“You need a meal and rest. Then we shall speak.”
“The message first, if you please, my king. It is quite urgent.”
As if the nature of his arrival hadn’t made the urgency clear enough, the plea in the lad’s eyes outweighed the exhaustion. Arthur conceded. “This way.” He turned toward the closest source of privacy, the chapel, slowing his strides to allow the lad to keep pace with ease.
“Your name, lad?”
“Daniel, sire.”
Arthur opened the door of the chapel and looked about to be sure they were alone. “How many days have you been on that horse?”
“We were sent out two nights ago, sire.”
“You stopped for nothing?”
The lad’s eyes went round in his lean, pale face. “We stopped only when the horse needed water.”
“I see.” He assumed the child had not been able to dismount at those times, held in place by the enchantment Eiddlig applied to propel the horse. Arthur sat down on the bench closest to the altar, pleased when the boy did the same. “Deliver your message so we may see to your care.”
“Sir Eiddlig sends you his fond regard and hopes you are well,” Daniel began, reciting every word quietly and with great care, his gaze locked on Arthur’s. “After recent stormy weather, he requests the assistance of Sir Kay immediately.”
Trouble, but not as Arthur might have expected from his nightmares. If Eiddlig was calling on Kay, nothing good was happening in the north. He didn’t care for the reference of storms, knowing any of his resourceful knights could manage normal weather conditions. “There must be more to the message.”
The lad’s wary gaze flitted around, even lingering on the ceiling beams and the high window over the altar before he reached into his tunic. He withdrew a travel-worn parchment. “I cannot read, my king, though Sir Eiddlig has promised to teach me. This message has been protected as he intended.”
“Many thanks for your honesty, Daniel.” Arthur read the short missive twice over. He wanted to stand and pace as he considered his options, but he remained seated so the boy would not feel obliged to stand as well. He read the missive again, his curiosity piqued by the mention of a powerful talisman and his thoughts and eyes catching repeatedly on one terrible name, that of Mordred.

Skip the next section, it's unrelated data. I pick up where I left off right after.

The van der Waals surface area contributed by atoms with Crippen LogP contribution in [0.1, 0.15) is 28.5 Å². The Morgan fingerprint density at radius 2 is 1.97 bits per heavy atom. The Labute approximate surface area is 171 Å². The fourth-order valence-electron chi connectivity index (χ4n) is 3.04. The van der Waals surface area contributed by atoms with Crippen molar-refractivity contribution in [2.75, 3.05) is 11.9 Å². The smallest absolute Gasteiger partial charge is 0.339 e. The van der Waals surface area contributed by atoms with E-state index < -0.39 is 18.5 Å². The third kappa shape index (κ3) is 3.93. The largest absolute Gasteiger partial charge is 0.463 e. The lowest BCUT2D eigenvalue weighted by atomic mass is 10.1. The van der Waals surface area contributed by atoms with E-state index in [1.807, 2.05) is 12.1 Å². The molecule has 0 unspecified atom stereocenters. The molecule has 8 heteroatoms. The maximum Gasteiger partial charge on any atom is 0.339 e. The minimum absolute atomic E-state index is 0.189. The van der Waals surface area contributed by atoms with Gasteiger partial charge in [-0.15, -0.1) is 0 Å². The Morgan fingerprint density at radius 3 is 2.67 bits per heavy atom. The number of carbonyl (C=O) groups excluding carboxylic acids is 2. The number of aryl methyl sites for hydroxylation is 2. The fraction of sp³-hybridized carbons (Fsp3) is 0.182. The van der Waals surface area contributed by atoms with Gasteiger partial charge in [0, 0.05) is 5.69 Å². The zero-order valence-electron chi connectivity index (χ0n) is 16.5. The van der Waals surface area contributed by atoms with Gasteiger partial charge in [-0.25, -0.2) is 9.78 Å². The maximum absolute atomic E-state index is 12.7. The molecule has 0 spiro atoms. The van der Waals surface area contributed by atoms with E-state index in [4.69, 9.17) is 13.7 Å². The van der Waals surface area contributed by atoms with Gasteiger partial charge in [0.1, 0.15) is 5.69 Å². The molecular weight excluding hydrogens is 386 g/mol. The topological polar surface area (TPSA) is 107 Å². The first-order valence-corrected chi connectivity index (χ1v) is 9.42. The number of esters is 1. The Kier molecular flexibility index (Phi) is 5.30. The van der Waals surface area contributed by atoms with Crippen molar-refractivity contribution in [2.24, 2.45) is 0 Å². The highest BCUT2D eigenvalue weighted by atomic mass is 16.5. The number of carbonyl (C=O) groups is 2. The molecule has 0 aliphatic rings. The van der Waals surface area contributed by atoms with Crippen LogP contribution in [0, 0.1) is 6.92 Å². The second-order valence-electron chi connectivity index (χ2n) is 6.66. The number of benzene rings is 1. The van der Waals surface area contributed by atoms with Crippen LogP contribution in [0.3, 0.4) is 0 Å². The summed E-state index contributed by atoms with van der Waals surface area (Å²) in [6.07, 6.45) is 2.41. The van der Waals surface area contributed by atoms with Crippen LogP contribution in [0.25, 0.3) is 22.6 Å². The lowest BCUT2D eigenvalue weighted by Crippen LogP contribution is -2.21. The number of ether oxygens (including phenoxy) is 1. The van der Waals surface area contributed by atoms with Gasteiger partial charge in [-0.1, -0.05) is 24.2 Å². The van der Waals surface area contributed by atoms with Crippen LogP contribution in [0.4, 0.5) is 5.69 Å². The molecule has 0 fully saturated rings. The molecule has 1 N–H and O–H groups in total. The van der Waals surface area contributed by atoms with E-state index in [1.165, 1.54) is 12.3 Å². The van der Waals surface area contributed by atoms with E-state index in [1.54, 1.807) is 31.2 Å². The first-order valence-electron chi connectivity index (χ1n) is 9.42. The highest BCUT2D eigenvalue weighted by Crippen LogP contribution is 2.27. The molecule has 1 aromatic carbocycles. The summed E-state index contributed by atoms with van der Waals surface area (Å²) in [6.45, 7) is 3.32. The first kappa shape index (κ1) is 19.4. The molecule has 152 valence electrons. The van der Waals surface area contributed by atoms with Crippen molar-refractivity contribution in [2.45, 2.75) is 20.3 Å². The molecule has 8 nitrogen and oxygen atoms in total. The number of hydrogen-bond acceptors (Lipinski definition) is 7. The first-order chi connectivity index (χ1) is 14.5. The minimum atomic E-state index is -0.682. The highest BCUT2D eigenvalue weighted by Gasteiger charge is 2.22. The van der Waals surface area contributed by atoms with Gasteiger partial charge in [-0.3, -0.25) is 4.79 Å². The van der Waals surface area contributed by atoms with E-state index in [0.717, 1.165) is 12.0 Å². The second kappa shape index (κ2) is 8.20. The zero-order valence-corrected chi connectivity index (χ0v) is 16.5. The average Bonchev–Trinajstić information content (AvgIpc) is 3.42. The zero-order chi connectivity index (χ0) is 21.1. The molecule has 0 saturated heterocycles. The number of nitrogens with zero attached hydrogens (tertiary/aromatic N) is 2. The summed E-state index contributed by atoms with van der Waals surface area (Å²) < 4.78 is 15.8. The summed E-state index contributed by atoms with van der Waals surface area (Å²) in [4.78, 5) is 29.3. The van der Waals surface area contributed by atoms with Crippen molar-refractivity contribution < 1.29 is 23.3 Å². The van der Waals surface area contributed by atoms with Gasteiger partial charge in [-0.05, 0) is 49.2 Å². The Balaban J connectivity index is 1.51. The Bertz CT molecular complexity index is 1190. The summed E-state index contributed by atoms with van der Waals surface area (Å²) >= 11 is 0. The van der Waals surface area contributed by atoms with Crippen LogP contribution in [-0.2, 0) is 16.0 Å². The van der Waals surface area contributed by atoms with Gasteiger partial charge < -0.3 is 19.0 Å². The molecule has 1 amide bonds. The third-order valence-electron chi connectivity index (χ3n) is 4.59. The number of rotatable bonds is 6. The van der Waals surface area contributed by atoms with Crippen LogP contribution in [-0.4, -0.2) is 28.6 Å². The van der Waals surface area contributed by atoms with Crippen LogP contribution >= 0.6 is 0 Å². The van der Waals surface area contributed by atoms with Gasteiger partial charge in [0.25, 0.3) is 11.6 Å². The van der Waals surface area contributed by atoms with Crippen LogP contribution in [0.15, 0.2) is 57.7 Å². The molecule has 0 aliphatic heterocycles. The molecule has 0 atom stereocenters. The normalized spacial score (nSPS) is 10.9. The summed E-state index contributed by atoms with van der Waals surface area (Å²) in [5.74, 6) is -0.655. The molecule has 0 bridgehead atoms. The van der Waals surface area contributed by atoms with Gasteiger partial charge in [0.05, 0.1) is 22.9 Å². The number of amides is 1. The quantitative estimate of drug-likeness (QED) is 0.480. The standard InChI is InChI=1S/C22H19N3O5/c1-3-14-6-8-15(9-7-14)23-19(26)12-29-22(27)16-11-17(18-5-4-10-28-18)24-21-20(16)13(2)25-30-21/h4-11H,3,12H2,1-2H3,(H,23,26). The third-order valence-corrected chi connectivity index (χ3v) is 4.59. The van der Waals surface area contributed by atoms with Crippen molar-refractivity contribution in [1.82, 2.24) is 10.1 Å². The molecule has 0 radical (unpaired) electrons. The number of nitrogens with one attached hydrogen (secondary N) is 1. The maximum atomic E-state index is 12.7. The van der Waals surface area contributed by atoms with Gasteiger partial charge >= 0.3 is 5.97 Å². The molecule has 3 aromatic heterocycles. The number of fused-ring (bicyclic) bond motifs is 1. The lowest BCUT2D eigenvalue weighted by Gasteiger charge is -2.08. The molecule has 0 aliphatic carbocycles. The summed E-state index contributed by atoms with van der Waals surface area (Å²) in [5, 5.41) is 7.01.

Years ago, Sir Eiddlig allowed himself to become Mordred’s prisoner and had used the time to undermine a plot to betray and destroy Camelot. Sir Kay and the bear he traveled with had been instrumental in the dwarf knight’s rescue and putting down Mordred’s rebellion. Now it seemed Morgana’s black-hearted younger brother was stirring another uprising.
“May I ask, sire, if I have arrived in time?”
Arthur reached out and clapped him on the shoulder. “You have indeed. I am certain we are all indebted to you.”
Color rose in Daniel’s face. “I would like to serve by any means necessary, if you will allow it.”
The boy’s earnestness reminded Arthur of several friends and foster brothers he had known at this age who grew into honorable men. He would not leave Daniel in Camelot when Eiddlig clearly had use of him. “First you must rest and eat well while I make plans.”
“Yes, sire.”
He could see the disappointment in the lad’s brown eyes. “I assume you can ride without the aid of an enchantment?”
“Yes, sire.”
“Good.” Arthur studied the boy closely. He had courage to go with that earnest mien. “The spell Sir Eiddlig wove around you and the horse did not frighten you?”
“A little,” Daniel confessed, his cheeks going pink once again. “I did not want the horse to come to any harm in our haste.”